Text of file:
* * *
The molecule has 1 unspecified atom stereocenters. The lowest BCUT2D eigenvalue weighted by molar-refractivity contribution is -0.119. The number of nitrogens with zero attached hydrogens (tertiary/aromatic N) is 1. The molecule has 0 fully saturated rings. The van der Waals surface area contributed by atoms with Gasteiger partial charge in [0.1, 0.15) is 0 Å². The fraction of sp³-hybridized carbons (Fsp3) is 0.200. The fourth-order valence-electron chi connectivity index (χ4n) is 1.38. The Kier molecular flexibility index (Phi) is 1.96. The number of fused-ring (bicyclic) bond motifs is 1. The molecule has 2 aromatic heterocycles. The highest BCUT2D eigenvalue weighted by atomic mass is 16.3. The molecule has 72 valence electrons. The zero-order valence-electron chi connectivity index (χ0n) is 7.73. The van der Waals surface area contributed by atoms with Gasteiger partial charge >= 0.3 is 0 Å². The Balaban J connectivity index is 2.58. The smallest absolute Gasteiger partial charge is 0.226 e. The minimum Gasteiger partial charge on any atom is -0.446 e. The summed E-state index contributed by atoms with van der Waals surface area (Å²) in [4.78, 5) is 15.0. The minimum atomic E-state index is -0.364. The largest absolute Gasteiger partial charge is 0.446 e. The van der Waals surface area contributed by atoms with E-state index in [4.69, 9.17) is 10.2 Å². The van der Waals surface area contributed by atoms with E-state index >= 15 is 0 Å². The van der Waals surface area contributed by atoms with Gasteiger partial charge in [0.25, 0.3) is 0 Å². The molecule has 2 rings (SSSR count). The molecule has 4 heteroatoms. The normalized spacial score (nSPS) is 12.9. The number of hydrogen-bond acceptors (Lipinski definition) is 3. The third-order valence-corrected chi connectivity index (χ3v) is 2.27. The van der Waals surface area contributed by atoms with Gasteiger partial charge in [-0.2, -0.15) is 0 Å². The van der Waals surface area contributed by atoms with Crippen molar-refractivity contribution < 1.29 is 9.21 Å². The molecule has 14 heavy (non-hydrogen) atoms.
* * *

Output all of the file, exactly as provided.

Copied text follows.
The molecule has 1 unspecified atom stereocenters. The lowest BCUT2D eigenvalue weighted by molar-refractivity contribution is -0.119. The number of nitrogens with zero attached hydrogens (tertiary/aromatic N) is 1. The molecule has 0 fully saturated rings. The van der Waals surface area contributed by atoms with Gasteiger partial charge in [0.1, 0.15) is 0 Å². The fraction of sp³-hybridized carbons (Fsp3) is 0.200. The fourth-order valence-electron chi connectivity index (χ4n) is 1.38. The Kier molecular flexibility index (Phi) is 1.96. The number of fused-ring (bicyclic) bond motifs is 1. The molecule has 2 aromatic heterocycles. The highest BCUT2D eigenvalue weighted by atomic mass is 16.3. The molecule has 72 valence electrons. The zero-order valence-electron chi connectivity index (χ0n) is 7.73. The van der Waals surface area contributed by atoms with Gasteiger partial charge >= 0.3 is 0 Å². The Balaban J connectivity index is 2.58. The smallest absolute Gasteiger partial charge is 0.226 e. The minimum Gasteiger partial charge on any atom is -0.446 e. The summed E-state index contributed by atoms with van der Waals surface area (Å²) in [4.78, 5) is 15.0. The minimum atomic E-state index is -0.364. The largest absolute Gasteiger partial charge is 0.446 e. The van der Waals surface area contributed by atoms with E-state index in [4.69, 9.17) is 10.2 Å². The van der Waals surface area contributed by atoms with E-state index >= 15 is 0 Å². The van der Waals surface area contributed by atoms with Gasteiger partial charge in [0.25, 0.3) is 0 Å². The molecule has 2 rings (SSSR count). The molecule has 4 heteroatoms. The normalized spacial score (nSPS) is 12.9. The number of hydrogen-bond acceptors (Lipinski definition) is 3. The third-order valence-corrected chi connectivity index (χ3v) is 2.27. The van der Waals surface area contributed by atoms with Gasteiger partial charge in [-0.2, -0.15) is 0 Å². The van der Waals surface area contributed by atoms with Crippen molar-refractivity contribution < 1.29 is 9.21 Å². The molecule has 14 heavy (non-hydrogen) atoms.